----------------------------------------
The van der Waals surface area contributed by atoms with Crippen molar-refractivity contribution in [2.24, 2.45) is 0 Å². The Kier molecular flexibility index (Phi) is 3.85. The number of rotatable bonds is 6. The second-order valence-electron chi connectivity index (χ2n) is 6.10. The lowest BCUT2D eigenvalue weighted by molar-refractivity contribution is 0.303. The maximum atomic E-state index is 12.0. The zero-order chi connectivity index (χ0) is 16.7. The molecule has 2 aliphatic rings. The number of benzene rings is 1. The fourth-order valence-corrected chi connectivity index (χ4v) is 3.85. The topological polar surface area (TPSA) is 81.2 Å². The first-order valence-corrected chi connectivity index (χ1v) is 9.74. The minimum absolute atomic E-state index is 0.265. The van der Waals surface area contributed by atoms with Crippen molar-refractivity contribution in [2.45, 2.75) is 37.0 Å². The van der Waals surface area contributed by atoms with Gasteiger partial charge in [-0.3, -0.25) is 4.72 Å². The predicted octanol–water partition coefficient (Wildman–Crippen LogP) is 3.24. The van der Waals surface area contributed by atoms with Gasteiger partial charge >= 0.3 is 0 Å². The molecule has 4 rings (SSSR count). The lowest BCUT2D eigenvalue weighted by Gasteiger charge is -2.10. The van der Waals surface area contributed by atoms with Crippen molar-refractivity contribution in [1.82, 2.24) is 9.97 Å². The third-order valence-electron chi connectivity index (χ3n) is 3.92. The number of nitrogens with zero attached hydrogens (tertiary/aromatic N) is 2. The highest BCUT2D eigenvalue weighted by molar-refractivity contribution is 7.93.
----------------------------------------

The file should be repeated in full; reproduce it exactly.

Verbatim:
The van der Waals surface area contributed by atoms with Crippen molar-refractivity contribution in [2.24, 2.45) is 0 Å². The Kier molecular flexibility index (Phi) is 3.85. The number of rotatable bonds is 6. The second-order valence-electron chi connectivity index (χ2n) is 6.10. The lowest BCUT2D eigenvalue weighted by molar-refractivity contribution is 0.303. The maximum atomic E-state index is 12.0. The zero-order chi connectivity index (χ0) is 16.7. The molecule has 2 aliphatic rings. The number of benzene rings is 1. The fourth-order valence-corrected chi connectivity index (χ4v) is 3.85. The topological polar surface area (TPSA) is 81.2 Å². The first-order valence-corrected chi connectivity index (χ1v) is 9.74. The minimum absolute atomic E-state index is 0.265. The van der Waals surface area contributed by atoms with Crippen molar-refractivity contribution in [2.45, 2.75) is 37.0 Å². The van der Waals surface area contributed by atoms with Gasteiger partial charge in [-0.3, -0.25) is 4.72 Å². The predicted octanol–water partition coefficient (Wildman–Crippen LogP) is 3.24. The van der Waals surface area contributed by atoms with Gasteiger partial charge >= 0.3 is 0 Å². The molecule has 4 rings (SSSR count). The lowest BCUT2D eigenvalue weighted by Gasteiger charge is -2.10. The van der Waals surface area contributed by atoms with Crippen molar-refractivity contribution in [1.82, 2.24) is 9.97 Å². The third-order valence-electron chi connectivity index (χ3n) is 3.92. The number of nitrogens with zero attached hydrogens (tertiary/aromatic N) is 2. The highest BCUT2D eigenvalue weighted by molar-refractivity contribution is 7.93.